The centrality of the gospel is what holds all Christians and Christianity together. It’s not what we think about the gospel, our theories about the nature of justification or sanctification, election or eschatology, baptism, or church government. Those things, and more, all divide us. It’s not that those things are unimportant, or even not critically important, only that they are not of ultimate importance. What is, is Jesus Christ and him crucified, the gospel, the good news, that Jesus died, and was raised again, for us! It is trusting in that historical fact, that it is for us, that it reconciles and makes us right before God, that is the thing.

Verse 3, his admitting to weakness and fear, is hard to square with the confident and assured Paul we read about in Acts and his letters. Clearly he puts this in a context of contrast. Again he says in the following words it wasn’t with “wise and persuasive words” that he preached, “but with a demonstration of the Spirit’s power, so that your faith might not rest on human wisdom, but on God’s power.” Given Corinth was a bustling and cosmopolitan Greek city of its time, all public debate rested on wise and persuasive words. Rhetoric was highly valued exactly because it could persuade, but Paul is pointing to something more powerful and more real than mere human words, so he is at pains to make sure they understand he’s a weak vessel, that is isn’t he himself that is making this happen, but God’s power. We have two explanations for transformed hearts, human words or God’s power. God uses the former, but the transforming is all of the latter. 

Next he talks about a “message of wisdom,” and the “mature” that understand it. The word for mature (teleios-τέλειος) is a derivative of one of my favorite Greek words, telos, end or purpose. It means (consummated) from going through the necessary stages to reach the endgoal, i.e., developed into a consummating completion by fulfilling the necessary process (spiritual journey). This wisdom can’t come from this age or its rulers, “who are coming to nothing.” We need to keep this in mind as we see the rich and powerful of our age strutting on the stage as if they could escape the nothing. Their “wisdom” is ultimately death, but the wisdom of God is a mystery that has been hidden, but that he “destined for our glory before time began.” A mystery in Scripture isn’t something unknowable as we tend to use it, but something that can only be known when it is revealed by God. Before he created this material world, the whole plan, for us, for our glory, was set in stone. We can trust it because it was his plan all along, and his plan included our response, so it was never to be up to us just so God could be “fair.” Fair would have been justly sentencing us all to hell.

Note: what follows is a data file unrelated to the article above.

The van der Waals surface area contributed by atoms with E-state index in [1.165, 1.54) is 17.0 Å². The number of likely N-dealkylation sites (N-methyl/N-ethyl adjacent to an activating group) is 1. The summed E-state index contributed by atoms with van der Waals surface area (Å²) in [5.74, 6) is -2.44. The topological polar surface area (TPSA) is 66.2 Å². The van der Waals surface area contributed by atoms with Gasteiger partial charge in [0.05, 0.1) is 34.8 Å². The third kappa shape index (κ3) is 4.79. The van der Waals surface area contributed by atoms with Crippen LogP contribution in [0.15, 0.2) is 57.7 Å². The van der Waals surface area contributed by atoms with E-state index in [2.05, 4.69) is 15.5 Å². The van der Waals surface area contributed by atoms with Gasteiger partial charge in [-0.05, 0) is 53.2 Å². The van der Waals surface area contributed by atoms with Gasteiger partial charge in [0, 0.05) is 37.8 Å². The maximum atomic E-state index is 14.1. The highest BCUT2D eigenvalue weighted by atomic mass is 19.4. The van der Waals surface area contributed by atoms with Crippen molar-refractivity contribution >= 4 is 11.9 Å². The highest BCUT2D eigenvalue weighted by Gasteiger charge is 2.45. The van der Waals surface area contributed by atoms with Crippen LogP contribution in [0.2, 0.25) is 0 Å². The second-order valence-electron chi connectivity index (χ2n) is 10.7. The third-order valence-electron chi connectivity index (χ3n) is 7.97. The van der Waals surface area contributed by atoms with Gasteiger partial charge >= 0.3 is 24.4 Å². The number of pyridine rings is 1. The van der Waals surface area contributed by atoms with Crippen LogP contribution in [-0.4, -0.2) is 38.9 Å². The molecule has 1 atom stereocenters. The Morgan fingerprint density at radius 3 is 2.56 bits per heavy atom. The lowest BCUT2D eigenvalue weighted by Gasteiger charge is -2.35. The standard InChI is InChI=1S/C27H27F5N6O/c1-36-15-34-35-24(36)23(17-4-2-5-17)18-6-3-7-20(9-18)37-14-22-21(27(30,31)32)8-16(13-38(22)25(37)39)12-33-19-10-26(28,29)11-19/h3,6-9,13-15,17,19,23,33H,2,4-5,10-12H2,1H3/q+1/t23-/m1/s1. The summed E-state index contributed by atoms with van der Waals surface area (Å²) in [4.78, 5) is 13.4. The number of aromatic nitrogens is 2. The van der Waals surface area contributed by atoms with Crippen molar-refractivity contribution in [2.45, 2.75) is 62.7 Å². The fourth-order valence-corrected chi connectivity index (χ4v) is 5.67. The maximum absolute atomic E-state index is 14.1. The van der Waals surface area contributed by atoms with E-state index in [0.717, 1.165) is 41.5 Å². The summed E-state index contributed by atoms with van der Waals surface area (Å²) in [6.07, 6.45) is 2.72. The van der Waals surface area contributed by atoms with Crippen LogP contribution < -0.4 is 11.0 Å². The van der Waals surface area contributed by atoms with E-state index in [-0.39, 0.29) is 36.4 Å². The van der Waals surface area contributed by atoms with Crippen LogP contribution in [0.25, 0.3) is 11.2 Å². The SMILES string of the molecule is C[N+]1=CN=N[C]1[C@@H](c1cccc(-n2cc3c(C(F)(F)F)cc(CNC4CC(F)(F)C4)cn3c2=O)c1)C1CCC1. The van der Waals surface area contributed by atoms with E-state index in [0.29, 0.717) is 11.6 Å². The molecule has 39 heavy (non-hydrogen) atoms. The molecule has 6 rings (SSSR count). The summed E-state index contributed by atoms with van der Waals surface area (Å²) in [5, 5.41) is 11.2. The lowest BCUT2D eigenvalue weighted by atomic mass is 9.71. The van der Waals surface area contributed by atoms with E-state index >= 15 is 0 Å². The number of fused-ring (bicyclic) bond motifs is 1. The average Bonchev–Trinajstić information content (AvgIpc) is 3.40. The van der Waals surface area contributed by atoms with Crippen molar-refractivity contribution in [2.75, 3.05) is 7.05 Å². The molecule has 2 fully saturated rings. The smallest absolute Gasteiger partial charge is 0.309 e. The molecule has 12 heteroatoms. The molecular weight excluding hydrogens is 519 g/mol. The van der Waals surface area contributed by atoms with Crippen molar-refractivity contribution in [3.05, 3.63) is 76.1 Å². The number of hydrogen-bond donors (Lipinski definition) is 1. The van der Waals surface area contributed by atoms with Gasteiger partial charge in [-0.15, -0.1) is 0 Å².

He also says the rulers of this age didn’t get this, or they wouldn’t have “crucified the Lord of Glory.” Many critical scholars claim that the early church didn’t see Jesus as divine, but here a mere 20 years after the resurrection, Paul in no uncertain terms declares Jesus is no mere mortal. But they couldn’t get it because God has to reveal it, and he chose not to reveal it to them so they would crucify the Lord, for our glory, that for which we were destined from eternity. Then he quotes, “it is written,” from Isaiah 64, and I’ll quote it in the KJV because it is so much more poetic in 17th century English: